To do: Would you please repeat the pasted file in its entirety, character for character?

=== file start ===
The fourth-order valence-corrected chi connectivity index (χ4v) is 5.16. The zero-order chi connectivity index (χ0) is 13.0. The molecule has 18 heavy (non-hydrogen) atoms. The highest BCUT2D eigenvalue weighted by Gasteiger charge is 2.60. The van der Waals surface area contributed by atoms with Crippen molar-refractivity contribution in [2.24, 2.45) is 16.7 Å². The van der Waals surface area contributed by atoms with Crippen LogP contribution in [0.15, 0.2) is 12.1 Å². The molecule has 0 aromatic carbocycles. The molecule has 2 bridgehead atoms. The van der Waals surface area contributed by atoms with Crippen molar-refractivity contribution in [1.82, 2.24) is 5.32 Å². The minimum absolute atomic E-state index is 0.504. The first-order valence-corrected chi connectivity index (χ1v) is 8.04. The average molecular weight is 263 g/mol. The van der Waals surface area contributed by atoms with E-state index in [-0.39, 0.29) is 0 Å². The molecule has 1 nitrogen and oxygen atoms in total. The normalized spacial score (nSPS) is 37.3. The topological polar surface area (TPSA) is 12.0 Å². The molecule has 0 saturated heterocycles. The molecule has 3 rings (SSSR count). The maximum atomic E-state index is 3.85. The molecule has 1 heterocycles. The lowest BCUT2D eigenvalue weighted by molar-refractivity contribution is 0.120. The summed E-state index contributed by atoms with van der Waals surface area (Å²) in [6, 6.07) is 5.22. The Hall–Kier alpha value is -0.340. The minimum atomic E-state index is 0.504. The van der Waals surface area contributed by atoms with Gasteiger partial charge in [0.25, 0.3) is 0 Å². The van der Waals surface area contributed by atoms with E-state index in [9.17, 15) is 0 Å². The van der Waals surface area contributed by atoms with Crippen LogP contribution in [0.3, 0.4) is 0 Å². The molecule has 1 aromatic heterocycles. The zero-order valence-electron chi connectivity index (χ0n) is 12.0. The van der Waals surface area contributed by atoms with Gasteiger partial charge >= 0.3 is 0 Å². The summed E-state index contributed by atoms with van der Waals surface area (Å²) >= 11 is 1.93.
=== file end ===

The fourth-order valence-corrected chi connectivity index (χ4v) is 5.16. The zero-order chi connectivity index (χ0) is 13.0. The molecule has 18 heavy (non-hydrogen) atoms. The highest BCUT2D eigenvalue weighted by Gasteiger charge is 2.60. The van der Waals surface area contributed by atoms with Crippen molar-refractivity contribution in [2.24, 2.45) is 16.7 Å². The van der Waals surface area contributed by atoms with Crippen LogP contribution in [0.15, 0.2) is 12.1 Å². The molecule has 0 aromatic carbocycles. The molecule has 2 bridgehead atoms. The van der Waals surface area contributed by atoms with Crippen molar-refractivity contribution in [1.82, 2.24) is 5.32 Å². The minimum absolute atomic E-state index is 0.504. The first-order valence-corrected chi connectivity index (χ1v) is 8.04. The average molecular weight is 263 g/mol. The van der Waals surface area contributed by atoms with E-state index in [-0.39, 0.29) is 0 Å². The molecule has 1 nitrogen and oxygen atoms in total. The normalized spacial score (nSPS) is 37.3. The topological polar surface area (TPSA) is 12.0 Å². The molecule has 0 saturated heterocycles. The molecule has 3 rings (SSSR count). The maximum atomic E-state index is 3.85. The molecule has 1 heterocycles. The lowest BCUT2D eigenvalue weighted by molar-refractivity contribution is 0.120. The summed E-state index contributed by atoms with van der Waals surface area (Å²) in [6, 6.07) is 5.22. The Hall–Kier alpha value is -0.340. The minimum atomic E-state index is 0.504. The van der Waals surface area contributed by atoms with Gasteiger partial charge in [0.25, 0.3) is 0 Å². The van der Waals surface area contributed by atoms with E-state index in [9.17, 15) is 0 Å². The van der Waals surface area contributed by atoms with Crippen LogP contribution in [0.3, 0.4) is 0 Å². The molecule has 1 aromatic heterocycles. The zero-order valence-electron chi connectivity index (χ0n) is 12.0. The van der Waals surface area contributed by atoms with Gasteiger partial charge >= 0.3 is 0 Å². The summed E-state index contributed by atoms with van der Waals surface area (Å²) >= 11 is 1.93.